Private Investigator Misconceptions
The private investigation industry is highly specialized and widely misunderstood. One of the biggest misconceptions is that Private Investigators mostly work on infidelity/matrimonial/domestic assignments or, as the general public might refer to them, cheating husbands/wives’ cases. This misconception could not be further from the truth. There are firms that specialize in these types of files, but these files represent about 1% of all investigative work.
Other frequent Private Investigator misconceptions are that there is always a lot of excitement, there is no excitement, PIs are granted special power or rights by government, it is easy to become a Private Investigator, and PIs are not tech-savvy people, PIs only work surveillance.
The most common clients for Private Investigators are insurance companies, law firms, and private corporations. Investigations conducted for these clients frequently involve potential fraud. Others seek to obtain more detailed information in order to adjudicate or manage a claim.
Many of these cases are mitigated through the hiring of an Investigator. They can include both surveillance and non-surveillance efforts. Investigations often obtain more information faster than legal processes such as discovery (the pretrial disclosure of relevant evidence), thus providing the Investigator’s clients more information for decision-making.
Two contrasting misconceptions are that the work of a Private Investigator is exciting and, at the opposite extreme, boring. The truth is somewhere in the middle. There will certainly be exciting days; however, not to the degree television depicts. On the other hand, an Investigator will have days with no excitement and little activity, but this should not occur often. A day without activity is usually a day where the client’s budget was used ineffectively or incorrectly. Professional Investigators work to maximize the efficient use of the client’s budget.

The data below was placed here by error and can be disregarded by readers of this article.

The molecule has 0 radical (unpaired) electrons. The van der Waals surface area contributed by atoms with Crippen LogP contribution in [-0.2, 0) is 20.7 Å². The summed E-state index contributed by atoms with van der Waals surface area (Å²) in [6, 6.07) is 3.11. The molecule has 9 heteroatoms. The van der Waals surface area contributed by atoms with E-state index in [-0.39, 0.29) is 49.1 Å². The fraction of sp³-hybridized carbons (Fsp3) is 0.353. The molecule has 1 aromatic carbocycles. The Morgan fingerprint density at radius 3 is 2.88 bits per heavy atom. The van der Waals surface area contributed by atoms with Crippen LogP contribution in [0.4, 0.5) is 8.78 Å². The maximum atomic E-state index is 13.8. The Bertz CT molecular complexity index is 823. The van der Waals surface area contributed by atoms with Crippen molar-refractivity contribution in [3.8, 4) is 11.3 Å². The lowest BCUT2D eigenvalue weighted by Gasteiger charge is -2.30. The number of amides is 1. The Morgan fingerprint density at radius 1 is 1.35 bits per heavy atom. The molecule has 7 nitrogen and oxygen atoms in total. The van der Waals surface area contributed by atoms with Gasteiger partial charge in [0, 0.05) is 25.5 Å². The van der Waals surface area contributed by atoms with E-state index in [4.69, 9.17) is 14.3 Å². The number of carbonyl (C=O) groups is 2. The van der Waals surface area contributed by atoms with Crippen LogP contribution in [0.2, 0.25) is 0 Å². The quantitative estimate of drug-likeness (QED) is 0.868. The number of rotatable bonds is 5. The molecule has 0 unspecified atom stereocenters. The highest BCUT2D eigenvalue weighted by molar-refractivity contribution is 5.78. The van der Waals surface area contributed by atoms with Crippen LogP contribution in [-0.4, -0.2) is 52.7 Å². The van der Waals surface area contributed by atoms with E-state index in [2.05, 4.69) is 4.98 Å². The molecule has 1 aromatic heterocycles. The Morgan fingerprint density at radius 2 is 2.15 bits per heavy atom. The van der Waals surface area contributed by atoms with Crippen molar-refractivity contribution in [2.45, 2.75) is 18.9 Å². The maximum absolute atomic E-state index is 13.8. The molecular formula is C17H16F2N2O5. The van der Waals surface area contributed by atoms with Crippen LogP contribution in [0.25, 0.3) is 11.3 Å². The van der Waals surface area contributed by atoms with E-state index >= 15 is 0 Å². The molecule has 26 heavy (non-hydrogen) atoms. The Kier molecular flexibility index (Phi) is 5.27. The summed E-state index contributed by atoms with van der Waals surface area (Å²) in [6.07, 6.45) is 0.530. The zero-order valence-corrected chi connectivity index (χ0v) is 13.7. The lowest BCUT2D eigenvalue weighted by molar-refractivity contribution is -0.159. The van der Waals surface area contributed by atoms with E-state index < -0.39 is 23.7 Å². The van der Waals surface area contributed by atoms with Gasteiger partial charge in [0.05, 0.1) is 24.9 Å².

Another misconception is that Private Investigators are granted extra provincial, state, or legislative powers; however, this is not entirely accurate. A licensed Investigator has developed more tools than the general public and is more skilled and aware of how best to leverage those tools. Furthermore, in some jurisdictions, they legally have the right to conduct surveillance. This means an Investigator cannot be accused of loitering. Make no mistake, Investigators have legal means and methodologies that make them effective. In contrast, the police have access to vastly more verifiable information, such as nationwide data bases only accessible by law enforcement. Much of the time, for most investigations, is spent in establishing or verifying information.
"It is easy to become a successful Private Investigator." This misconception is fueled by television shows, as well as people’s overestimation of their own abilities and rudimentary grasp of social media. Good Investigators have years of experience that have honed their skills. An average person might be able to follow someone once or twice. They definitely could not follow someone all day every day without being detected. An average person might be able to find one key piece of information on an individual’s social media account. An accomplished Investigator will find 100% of all key information and be able to do this with many different social media accounts. Even the most intelligent person cannot enter this industry and expect to consistently deliver good results in the beginning.
Anyone who wants to be successful as an Investigator must consider it to be a profession, not simply a job. In a profession, people continually increase their knowledge and skills, and this is especially true for dedicated Private Investigators.
Finally, the idea that Investigators are not tech-savvy is a misconception that is totally out of date. The world of technology is changing daily. As an Investigator, you will need to adapt and keep up with the use and effects of technology. Social media has evolved and will continue to do so. Unlike in years past, hiring a new Private Investigator for non-surveillance work is becoming more common. While technological skill is important, it cannot replace learning to think like an Investigator.